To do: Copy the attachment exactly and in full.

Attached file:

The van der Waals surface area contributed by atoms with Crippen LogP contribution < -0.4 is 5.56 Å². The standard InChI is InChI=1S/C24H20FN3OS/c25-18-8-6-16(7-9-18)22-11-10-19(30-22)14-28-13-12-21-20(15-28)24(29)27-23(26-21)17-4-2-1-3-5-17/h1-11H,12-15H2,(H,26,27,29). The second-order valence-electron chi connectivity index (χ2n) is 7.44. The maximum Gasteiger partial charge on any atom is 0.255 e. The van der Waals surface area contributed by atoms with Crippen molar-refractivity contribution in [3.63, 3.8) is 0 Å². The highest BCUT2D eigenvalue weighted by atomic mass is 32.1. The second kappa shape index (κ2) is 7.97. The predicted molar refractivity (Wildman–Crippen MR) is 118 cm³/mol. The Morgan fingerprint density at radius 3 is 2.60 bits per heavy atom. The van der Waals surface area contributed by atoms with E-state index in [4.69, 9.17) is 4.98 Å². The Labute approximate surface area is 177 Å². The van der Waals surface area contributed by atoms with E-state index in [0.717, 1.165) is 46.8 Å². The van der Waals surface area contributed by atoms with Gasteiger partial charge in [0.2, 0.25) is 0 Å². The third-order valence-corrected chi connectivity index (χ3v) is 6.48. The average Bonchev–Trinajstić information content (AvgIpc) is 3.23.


The van der Waals surface area contributed by atoms with Crippen LogP contribution < -0.4 is 5.56 Å². The standard InChI is InChI=1S/C24H20FN3OS/c25-18-8-6-16(7-9-18)22-11-10-19(30-22)14-28-13-12-21-20(15-28)24(29)27-23(26-21)17-4-2-1-3-5-17/h1-11H,12-15H2,(H,26,27,29). The second-order valence-electron chi connectivity index (χ2n) is 7.44. The maximum Gasteiger partial charge on any atom is 0.255 e. The van der Waals surface area contributed by atoms with Crippen molar-refractivity contribution in [3.63, 3.8) is 0 Å². The highest BCUT2D eigenvalue weighted by atomic mass is 32.1. The second kappa shape index (κ2) is 7.97. The predicted molar refractivity (Wildman–Crippen MR) is 118 cm³/mol. The Morgan fingerprint density at radius 3 is 2.60 bits per heavy atom. The van der Waals surface area contributed by atoms with E-state index in [4.69, 9.17) is 4.98 Å². The Labute approximate surface area is 177 Å². The van der Waals surface area contributed by atoms with E-state index in [0.717, 1.165) is 46.8 Å². The van der Waals surface area contributed by atoms with Gasteiger partial charge in [0.2, 0.25) is 0 Å². The third-order valence-corrected chi connectivity index (χ3v) is 6.48. The average Bonchev–Trinajstić information content (AvgIpc) is 3.23.